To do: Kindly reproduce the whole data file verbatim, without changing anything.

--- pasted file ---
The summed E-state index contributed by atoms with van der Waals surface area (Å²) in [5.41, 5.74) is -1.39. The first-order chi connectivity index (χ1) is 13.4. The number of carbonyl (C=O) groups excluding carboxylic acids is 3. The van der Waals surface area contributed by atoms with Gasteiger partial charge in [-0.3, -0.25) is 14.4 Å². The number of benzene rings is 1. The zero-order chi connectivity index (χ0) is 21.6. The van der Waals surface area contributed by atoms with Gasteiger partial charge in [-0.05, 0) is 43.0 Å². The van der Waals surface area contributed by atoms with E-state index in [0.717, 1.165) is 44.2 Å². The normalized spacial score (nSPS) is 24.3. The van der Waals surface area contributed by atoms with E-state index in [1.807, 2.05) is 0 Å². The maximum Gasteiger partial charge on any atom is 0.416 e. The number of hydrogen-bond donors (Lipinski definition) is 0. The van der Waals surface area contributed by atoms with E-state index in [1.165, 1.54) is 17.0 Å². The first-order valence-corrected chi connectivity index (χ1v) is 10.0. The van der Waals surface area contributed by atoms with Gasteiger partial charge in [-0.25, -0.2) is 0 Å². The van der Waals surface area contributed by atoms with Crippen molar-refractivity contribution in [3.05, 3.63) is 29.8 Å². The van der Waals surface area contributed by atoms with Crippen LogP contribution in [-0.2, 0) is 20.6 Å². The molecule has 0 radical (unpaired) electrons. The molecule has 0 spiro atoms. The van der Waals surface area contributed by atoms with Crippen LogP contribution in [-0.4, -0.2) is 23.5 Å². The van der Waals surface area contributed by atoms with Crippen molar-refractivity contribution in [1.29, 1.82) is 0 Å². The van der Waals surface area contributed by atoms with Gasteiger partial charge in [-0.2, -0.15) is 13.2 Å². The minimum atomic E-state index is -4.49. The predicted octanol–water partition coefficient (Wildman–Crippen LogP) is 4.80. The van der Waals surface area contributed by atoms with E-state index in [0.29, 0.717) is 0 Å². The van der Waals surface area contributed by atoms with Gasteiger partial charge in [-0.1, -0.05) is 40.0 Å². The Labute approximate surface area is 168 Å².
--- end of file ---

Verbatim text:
The summed E-state index contributed by atoms with van der Waals surface area (Å²) in [5.41, 5.74) is -1.39. The first-order chi connectivity index (χ1) is 13.4. The number of carbonyl (C=O) groups excluding carboxylic acids is 3. The van der Waals surface area contributed by atoms with Gasteiger partial charge in [-0.3, -0.25) is 14.4 Å². The number of benzene rings is 1. The zero-order chi connectivity index (χ0) is 21.6. The van der Waals surface area contributed by atoms with Gasteiger partial charge in [-0.05, 0) is 43.0 Å². The van der Waals surface area contributed by atoms with E-state index in [0.717, 1.165) is 44.2 Å². The normalized spacial score (nSPS) is 24.3. The van der Waals surface area contributed by atoms with E-state index in [1.807, 2.05) is 0 Å². The maximum Gasteiger partial charge on any atom is 0.416 e. The number of hydrogen-bond donors (Lipinski definition) is 0. The van der Waals surface area contributed by atoms with E-state index in [1.165, 1.54) is 17.0 Å². The first-order valence-corrected chi connectivity index (χ1v) is 10.0. The van der Waals surface area contributed by atoms with Gasteiger partial charge in [-0.25, -0.2) is 0 Å². The van der Waals surface area contributed by atoms with Crippen molar-refractivity contribution in [3.05, 3.63) is 29.8 Å². The van der Waals surface area contributed by atoms with Crippen LogP contribution in [-0.2, 0) is 20.6 Å². The molecule has 0 radical (unpaired) electrons. The molecule has 0 spiro atoms. The van der Waals surface area contributed by atoms with Crippen LogP contribution in [-0.4, -0.2) is 23.5 Å². The van der Waals surface area contributed by atoms with Crippen molar-refractivity contribution in [1.29, 1.82) is 0 Å². The van der Waals surface area contributed by atoms with Gasteiger partial charge in [-0.2, -0.15) is 13.2 Å². The minimum atomic E-state index is -4.49. The predicted octanol–water partition coefficient (Wildman–Crippen LogP) is 4.80. The van der Waals surface area contributed by atoms with E-state index in [0.29, 0.717) is 0 Å². The van der Waals surface area contributed by atoms with Gasteiger partial charge in [-0.1, -0.05) is 40.0 Å². The Labute approximate surface area is 168 Å².